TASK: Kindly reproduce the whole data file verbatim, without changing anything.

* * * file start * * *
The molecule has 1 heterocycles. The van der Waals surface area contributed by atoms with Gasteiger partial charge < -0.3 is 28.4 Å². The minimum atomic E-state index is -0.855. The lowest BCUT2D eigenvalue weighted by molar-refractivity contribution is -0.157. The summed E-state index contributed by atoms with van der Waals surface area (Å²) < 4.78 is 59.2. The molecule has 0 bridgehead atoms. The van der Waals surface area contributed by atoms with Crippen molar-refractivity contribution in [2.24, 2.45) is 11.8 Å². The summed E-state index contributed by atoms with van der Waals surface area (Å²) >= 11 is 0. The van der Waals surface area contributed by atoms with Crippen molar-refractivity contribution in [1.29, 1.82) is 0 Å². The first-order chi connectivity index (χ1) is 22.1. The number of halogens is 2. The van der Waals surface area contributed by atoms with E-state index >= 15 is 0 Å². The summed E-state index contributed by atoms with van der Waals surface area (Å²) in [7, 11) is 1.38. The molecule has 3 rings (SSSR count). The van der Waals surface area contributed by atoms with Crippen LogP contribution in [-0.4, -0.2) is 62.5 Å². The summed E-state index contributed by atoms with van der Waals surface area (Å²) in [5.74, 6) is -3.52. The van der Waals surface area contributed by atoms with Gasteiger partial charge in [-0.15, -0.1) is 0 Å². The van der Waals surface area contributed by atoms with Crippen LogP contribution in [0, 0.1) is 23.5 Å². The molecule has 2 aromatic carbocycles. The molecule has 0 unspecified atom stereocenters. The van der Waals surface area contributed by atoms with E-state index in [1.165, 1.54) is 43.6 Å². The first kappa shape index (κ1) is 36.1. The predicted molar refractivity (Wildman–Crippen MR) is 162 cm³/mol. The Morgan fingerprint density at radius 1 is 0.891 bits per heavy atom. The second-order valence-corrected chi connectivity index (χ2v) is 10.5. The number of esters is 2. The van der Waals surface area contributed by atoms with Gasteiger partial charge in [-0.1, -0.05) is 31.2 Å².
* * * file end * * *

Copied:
The molecule has 1 heterocycles. The van der Waals surface area contributed by atoms with Gasteiger partial charge < -0.3 is 28.4 Å². The minimum atomic E-state index is -0.855. The lowest BCUT2D eigenvalue weighted by molar-refractivity contribution is -0.157. The summed E-state index contributed by atoms with van der Waals surface area (Å²) < 4.78 is 59.2. The molecule has 0 bridgehead atoms. The van der Waals surface area contributed by atoms with Crippen molar-refractivity contribution in [2.24, 2.45) is 11.8 Å². The summed E-state index contributed by atoms with van der Waals surface area (Å²) >= 11 is 0. The van der Waals surface area contributed by atoms with Crippen molar-refractivity contribution in [1.29, 1.82) is 0 Å². The first-order chi connectivity index (χ1) is 22.1. The number of halogens is 2. The van der Waals surface area contributed by atoms with E-state index >= 15 is 0 Å². The summed E-state index contributed by atoms with van der Waals surface area (Å²) in [7, 11) is 1.38. The molecule has 3 rings (SSSR count). The van der Waals surface area contributed by atoms with Crippen LogP contribution in [-0.4, -0.2) is 62.5 Å². The summed E-state index contributed by atoms with van der Waals surface area (Å²) in [5.74, 6) is -3.52. The van der Waals surface area contributed by atoms with Gasteiger partial charge in [-0.15, -0.1) is 0 Å². The van der Waals surface area contributed by atoms with Crippen LogP contribution in [0, 0.1) is 23.5 Å². The molecule has 2 aromatic carbocycles. The molecule has 0 unspecified atom stereocenters. The van der Waals surface area contributed by atoms with E-state index in [1.165, 1.54) is 43.6 Å². The first kappa shape index (κ1) is 36.1. The predicted molar refractivity (Wildman–Crippen MR) is 162 cm³/mol. The Morgan fingerprint density at radius 1 is 0.891 bits per heavy atom. The second-order valence-corrected chi connectivity index (χ2v) is 10.5. The number of esters is 2. The van der Waals surface area contributed by atoms with Gasteiger partial charge in [-0.1, -0.05) is 31.2 Å².